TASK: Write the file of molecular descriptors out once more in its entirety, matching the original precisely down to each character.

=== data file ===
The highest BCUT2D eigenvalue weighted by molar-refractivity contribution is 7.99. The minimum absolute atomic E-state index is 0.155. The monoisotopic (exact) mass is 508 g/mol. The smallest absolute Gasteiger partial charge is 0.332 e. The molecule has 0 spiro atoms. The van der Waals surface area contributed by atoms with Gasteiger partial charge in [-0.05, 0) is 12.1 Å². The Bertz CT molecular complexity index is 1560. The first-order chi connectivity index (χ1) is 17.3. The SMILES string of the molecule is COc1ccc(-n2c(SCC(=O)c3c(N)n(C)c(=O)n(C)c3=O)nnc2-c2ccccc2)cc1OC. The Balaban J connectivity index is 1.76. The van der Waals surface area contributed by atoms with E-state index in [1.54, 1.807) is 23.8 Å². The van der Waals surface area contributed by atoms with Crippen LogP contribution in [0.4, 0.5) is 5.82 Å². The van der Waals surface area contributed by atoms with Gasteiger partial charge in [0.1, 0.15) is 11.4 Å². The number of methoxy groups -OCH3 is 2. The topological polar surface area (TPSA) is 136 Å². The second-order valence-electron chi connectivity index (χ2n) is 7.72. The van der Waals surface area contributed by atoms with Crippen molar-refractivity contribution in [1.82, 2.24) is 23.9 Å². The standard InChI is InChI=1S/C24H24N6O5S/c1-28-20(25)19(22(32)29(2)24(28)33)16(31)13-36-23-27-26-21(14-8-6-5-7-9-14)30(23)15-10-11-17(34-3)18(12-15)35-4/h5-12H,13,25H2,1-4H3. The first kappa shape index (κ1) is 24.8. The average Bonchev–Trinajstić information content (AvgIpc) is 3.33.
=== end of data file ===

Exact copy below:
The highest BCUT2D eigenvalue weighted by molar-refractivity contribution is 7.99. The minimum absolute atomic E-state index is 0.155. The monoisotopic (exact) mass is 508 g/mol. The smallest absolute Gasteiger partial charge is 0.332 e. The molecule has 0 spiro atoms. The van der Waals surface area contributed by atoms with Gasteiger partial charge in [-0.05, 0) is 12.1 Å². The Bertz CT molecular complexity index is 1560. The first-order chi connectivity index (χ1) is 17.3. The SMILES string of the molecule is COc1ccc(-n2c(SCC(=O)c3c(N)n(C)c(=O)n(C)c3=O)nnc2-c2ccccc2)cc1OC. The Balaban J connectivity index is 1.76. The van der Waals surface area contributed by atoms with E-state index in [1.54, 1.807) is 23.8 Å². The van der Waals surface area contributed by atoms with Crippen LogP contribution in [0.4, 0.5) is 5.82 Å². The van der Waals surface area contributed by atoms with Gasteiger partial charge in [0.1, 0.15) is 11.4 Å². The number of methoxy groups -OCH3 is 2. The topological polar surface area (TPSA) is 136 Å². The second-order valence-electron chi connectivity index (χ2n) is 7.72. The van der Waals surface area contributed by atoms with Crippen molar-refractivity contribution in [1.82, 2.24) is 23.9 Å². The standard InChI is InChI=1S/C24H24N6O5S/c1-28-20(25)19(22(32)29(2)24(28)33)16(31)13-36-23-27-26-21(14-8-6-5-7-9-14)30(23)15-10-11-17(34-3)18(12-15)35-4/h5-12H,13,25H2,1-4H3. The first kappa shape index (κ1) is 24.8. The average Bonchev–Trinajstić information content (AvgIpc) is 3.33.